Developers in New Jersey have been purchasing defunct hospitals and repurposing them as private “medical malls." Medical malls host a variety of individual medical service companies under a single roof, offering many but not all of the services traditional hospitals provide.
New Jersey hospitals are required to provide charity care, a financially taxing regulation that means most New Jersey hospitals struggle under significant debt. Eight hospitals filed for bankruptcy in the last seven years and 26 have closed in the last 20 years, leaving many poor, urban neighborhoods without another health care provider.
Some health care professionals are concerned that in communities with a large percentage of uninsured patients, the medical malls will leach paying patients away from the remaining hospitals, making it difficult for them to survive in the communities where they are most needed.
Although medical malls can provide some needed health care services as well as tax revenue and employment, medical malls are not substitutes for hospitals. Since medical malls are not required to provide charity care, they can effectively price out low-income patients (though some medical mall tenants are not-for-profit). Barnert Medical Arts Complex in Paterson, for example, houses the rehab facility where Dennis Rodman spent time in January. The mix of services at a medical mall is based on the profitability of the tenants (an oncologist, for example, might make more money than a pediatrician), and can therefore be fundamentally different than a standard hospital, leaving some communities without important medical services.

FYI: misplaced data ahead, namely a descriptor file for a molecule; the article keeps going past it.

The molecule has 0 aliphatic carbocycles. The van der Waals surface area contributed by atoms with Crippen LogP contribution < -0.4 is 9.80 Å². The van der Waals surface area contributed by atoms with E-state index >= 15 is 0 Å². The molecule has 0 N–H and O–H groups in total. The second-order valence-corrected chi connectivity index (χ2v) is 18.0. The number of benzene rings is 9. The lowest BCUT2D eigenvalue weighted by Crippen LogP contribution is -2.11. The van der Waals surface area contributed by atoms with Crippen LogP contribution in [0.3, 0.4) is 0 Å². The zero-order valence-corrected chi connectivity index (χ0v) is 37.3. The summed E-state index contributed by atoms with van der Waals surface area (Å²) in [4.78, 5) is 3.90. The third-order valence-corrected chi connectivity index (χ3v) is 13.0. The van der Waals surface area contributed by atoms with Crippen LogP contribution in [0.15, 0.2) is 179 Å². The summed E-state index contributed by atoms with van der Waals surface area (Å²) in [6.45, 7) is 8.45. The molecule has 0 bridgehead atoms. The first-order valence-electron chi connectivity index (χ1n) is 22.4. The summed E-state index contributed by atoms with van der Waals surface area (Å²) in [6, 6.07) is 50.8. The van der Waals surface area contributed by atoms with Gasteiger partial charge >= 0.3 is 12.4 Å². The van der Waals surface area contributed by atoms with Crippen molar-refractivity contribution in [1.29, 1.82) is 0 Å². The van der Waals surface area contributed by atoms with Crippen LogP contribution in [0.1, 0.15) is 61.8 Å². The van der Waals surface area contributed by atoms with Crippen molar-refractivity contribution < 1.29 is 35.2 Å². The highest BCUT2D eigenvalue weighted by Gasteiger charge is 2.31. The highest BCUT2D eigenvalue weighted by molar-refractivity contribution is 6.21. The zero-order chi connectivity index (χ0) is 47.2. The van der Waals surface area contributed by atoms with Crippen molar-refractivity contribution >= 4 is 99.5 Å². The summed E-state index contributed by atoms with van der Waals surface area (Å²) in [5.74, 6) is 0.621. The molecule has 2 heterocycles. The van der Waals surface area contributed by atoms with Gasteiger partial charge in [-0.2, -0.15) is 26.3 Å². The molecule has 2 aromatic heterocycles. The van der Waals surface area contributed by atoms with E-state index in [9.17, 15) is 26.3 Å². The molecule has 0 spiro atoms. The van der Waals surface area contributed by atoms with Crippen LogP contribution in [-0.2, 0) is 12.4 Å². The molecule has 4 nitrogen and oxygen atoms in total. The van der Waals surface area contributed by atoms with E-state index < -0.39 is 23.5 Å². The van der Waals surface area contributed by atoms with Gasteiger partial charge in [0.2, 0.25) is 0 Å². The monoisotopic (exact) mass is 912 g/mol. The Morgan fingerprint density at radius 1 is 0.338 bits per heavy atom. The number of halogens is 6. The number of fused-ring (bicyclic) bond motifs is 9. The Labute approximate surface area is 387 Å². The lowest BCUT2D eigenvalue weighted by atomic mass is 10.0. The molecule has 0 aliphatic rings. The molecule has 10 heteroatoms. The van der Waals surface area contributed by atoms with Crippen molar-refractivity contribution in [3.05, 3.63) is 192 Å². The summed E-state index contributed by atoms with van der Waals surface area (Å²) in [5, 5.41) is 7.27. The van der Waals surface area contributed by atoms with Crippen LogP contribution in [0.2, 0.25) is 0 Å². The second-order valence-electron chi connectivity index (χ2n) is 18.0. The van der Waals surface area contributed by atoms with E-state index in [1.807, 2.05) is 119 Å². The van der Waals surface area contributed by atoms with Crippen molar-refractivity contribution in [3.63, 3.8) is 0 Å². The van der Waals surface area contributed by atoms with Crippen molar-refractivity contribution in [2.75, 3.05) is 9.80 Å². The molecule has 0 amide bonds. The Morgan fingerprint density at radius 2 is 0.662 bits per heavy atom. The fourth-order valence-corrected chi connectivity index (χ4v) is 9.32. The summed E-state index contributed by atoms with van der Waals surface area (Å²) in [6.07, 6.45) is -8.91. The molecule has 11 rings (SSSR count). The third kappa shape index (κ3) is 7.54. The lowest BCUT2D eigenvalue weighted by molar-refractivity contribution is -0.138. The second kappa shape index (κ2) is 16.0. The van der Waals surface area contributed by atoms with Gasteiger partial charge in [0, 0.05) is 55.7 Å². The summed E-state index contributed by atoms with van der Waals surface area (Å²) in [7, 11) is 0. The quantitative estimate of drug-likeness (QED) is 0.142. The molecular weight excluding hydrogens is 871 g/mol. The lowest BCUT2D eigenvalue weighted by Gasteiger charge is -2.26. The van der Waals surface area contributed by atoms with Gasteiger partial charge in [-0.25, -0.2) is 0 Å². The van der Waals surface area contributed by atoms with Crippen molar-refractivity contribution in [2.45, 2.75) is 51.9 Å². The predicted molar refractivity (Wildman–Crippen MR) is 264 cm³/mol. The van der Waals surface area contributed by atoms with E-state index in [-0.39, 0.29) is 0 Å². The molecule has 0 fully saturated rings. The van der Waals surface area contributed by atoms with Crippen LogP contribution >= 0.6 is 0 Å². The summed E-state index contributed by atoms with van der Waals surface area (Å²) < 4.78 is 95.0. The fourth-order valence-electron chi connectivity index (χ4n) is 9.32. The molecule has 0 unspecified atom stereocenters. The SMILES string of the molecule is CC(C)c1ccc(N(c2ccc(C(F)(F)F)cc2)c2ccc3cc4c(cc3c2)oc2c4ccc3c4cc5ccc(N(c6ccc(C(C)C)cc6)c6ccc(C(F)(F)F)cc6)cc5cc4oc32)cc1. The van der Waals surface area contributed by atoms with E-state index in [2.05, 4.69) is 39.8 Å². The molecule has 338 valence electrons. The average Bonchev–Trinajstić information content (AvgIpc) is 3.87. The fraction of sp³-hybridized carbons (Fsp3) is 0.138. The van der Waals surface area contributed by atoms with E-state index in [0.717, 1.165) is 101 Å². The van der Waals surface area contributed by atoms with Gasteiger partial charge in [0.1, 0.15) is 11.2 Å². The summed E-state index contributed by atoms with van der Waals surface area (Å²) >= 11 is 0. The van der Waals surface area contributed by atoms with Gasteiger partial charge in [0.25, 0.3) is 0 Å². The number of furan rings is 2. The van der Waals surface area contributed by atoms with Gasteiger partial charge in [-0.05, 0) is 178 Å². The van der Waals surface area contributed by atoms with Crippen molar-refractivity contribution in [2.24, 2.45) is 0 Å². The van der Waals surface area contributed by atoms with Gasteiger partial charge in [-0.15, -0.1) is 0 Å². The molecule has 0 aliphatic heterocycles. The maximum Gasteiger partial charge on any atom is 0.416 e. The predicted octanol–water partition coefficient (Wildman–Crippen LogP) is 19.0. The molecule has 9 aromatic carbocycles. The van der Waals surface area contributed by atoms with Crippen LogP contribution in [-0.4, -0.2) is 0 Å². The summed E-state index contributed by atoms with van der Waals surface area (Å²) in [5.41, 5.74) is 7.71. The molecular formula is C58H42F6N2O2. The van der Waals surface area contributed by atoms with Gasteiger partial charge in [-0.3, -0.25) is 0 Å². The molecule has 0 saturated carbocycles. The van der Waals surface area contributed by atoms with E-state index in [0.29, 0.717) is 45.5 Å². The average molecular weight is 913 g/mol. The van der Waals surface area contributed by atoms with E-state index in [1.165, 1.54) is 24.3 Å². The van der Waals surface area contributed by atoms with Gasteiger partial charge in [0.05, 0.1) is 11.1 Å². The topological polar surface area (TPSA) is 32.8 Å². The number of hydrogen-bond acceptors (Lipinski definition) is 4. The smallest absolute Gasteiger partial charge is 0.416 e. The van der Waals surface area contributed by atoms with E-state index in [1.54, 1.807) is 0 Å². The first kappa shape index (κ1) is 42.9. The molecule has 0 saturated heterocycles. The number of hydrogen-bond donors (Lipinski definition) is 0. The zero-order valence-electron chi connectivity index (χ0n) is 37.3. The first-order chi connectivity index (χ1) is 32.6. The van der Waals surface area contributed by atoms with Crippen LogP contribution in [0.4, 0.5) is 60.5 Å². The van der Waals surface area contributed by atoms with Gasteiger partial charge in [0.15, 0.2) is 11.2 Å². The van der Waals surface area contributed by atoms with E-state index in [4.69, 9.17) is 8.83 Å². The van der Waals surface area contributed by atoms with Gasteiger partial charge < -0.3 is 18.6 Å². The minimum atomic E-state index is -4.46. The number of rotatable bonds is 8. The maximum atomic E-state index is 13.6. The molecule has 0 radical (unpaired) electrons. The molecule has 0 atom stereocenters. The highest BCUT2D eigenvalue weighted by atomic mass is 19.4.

New York Times: Repurposing Closed Hospitals as For-Profit Medical Malls
The Star-Ledger: Proposed hospital sale means NJ will pay $30 million debt